what he saw, when so much of it seemed ‘not just vulgar and obsessed with sex,
but altogether more confrontational’ that he had remembered.
cited Eastenders as a series iii which the characters can ‘scarcely
share a quiet cup of tea without throwing the cups at each other’. It can be
argued that important subjects are dealt with in a responsible way, and a former
executive producer suggested that ‘it’s really no more than the bible
stories in a modern setting.’ ‘That’s pushing it a bit,’ was Humphrys’
comment. ‘Dirty Den as St Peter? But I know what he means.’
worse were the so-called reality shows, and Humphrys’ research for the lecture
showed him that many people in the industry — who might have been expected to
defend it — are themselves ‘profoundly uneasy’. One consultant, a
psychiatrist appointed to a reality show, resigned because the programme had
‘provoked interpersonal violence for entertainment’.
problem is that the stage has been reached where every new programme of that ilk
has to carry the promise that it will worse than the last — witness the fifth
Big Brother series whose producers were so desperate to ‘pump up’ the
ratings that they assured viewers the new one would ‘get nasty, get evil.’
of course determine revenue, at least so far as the commercial channels are
concerned, but even the BBC has to try to match their viewing numbers and so
falls into the same morass. But even in that morass, there are moments of sheer
delight. Stars in Their Eyes is a populist programme in which wannabees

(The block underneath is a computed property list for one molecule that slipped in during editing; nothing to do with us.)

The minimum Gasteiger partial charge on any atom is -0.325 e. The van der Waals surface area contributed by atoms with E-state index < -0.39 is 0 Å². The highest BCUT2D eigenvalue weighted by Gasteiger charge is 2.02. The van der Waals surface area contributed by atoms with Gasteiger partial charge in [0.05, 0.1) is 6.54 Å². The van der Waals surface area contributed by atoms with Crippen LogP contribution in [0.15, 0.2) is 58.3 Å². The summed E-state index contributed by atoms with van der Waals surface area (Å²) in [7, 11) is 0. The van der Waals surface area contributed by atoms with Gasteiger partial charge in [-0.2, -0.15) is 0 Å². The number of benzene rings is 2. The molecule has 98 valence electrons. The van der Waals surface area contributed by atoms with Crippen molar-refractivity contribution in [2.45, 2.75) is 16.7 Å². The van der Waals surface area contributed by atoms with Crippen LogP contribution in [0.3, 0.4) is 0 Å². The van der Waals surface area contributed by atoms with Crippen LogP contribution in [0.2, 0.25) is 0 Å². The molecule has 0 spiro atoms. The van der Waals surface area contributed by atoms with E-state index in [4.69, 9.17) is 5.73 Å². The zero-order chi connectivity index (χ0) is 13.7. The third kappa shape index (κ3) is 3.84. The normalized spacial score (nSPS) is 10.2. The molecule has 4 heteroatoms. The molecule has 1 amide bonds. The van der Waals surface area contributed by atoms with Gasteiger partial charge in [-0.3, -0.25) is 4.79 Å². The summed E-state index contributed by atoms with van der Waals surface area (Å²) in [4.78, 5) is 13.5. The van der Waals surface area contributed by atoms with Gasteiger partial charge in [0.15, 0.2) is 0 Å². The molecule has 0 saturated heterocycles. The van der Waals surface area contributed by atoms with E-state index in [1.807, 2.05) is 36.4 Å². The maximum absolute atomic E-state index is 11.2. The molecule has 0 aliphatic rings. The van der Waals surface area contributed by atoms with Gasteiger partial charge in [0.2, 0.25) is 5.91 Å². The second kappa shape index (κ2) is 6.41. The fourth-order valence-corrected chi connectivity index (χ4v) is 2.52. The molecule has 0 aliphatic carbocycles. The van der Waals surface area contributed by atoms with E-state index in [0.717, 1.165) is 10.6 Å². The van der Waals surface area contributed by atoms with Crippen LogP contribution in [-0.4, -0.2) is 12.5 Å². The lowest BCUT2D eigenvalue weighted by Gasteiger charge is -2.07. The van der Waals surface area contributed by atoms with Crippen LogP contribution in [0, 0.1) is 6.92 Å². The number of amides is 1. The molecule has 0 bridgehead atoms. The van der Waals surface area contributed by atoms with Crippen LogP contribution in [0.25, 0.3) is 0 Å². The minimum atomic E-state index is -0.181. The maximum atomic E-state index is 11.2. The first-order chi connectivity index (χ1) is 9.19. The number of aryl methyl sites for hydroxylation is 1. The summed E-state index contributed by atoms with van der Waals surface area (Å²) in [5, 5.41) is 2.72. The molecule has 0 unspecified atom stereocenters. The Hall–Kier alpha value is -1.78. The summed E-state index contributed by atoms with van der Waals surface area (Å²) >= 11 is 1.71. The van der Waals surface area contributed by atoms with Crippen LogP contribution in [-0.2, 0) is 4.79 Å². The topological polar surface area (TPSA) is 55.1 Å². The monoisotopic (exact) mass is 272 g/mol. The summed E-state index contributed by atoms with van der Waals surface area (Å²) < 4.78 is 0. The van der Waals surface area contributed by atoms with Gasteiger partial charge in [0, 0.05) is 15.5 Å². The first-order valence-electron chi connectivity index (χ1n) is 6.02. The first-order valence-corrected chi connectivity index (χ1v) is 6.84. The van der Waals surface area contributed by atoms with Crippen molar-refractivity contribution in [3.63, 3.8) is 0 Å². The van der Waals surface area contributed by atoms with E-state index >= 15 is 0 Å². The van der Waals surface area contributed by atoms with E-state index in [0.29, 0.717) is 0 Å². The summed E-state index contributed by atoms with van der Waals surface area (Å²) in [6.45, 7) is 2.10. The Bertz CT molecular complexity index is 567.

try to copy their favourite stars,
execrably, and the Celebrity version follows the same pattern.
recent programme featured soap stars and mostly one wanted to scream, ‘Don’t
give up the day job!’ Then came Amy Nut-tall, who plays Chloe in Emmerdale,
offering to be Sara Brightman. She began to sing and it made the hairs on
the back of the neck stand up as she gave an unforgettable performance that
no-one could have bettered. It was entertainment at its best in a programme a
viewer could easily have passed by.
it is good news that the BBC plans to ‘shun reality TV’ in favour of comedy.
Good news, that is, if it produces comedy is as it was in programmes like Dad’s
Army, It Ain't Half 'ot Mum, Are You Being Served, and the like,
rather than the more recent slobby, yobby offerings such as The Royle Family and
Men Behaving Badly.
is it wrongly felt that there is no longer an audience for that kind of comedy?
The humour of Yes, Prime Minister? was required viewing for politicians
and civil servants because it was so well based in reality, but then the
popularity of The Office was because so many could identify with the
characters as people they worked with. And surely there are script writers in
Britain who can match those who created Frasier and Friends.
down or plumbing the depths may attract audiences in the short term, but in the
end it is merely a spiralling into oblivion. After all, the poor old Church of
England has tried this for thirty years and look at the result of that.
Austin is a broadcaster, journalist and a writer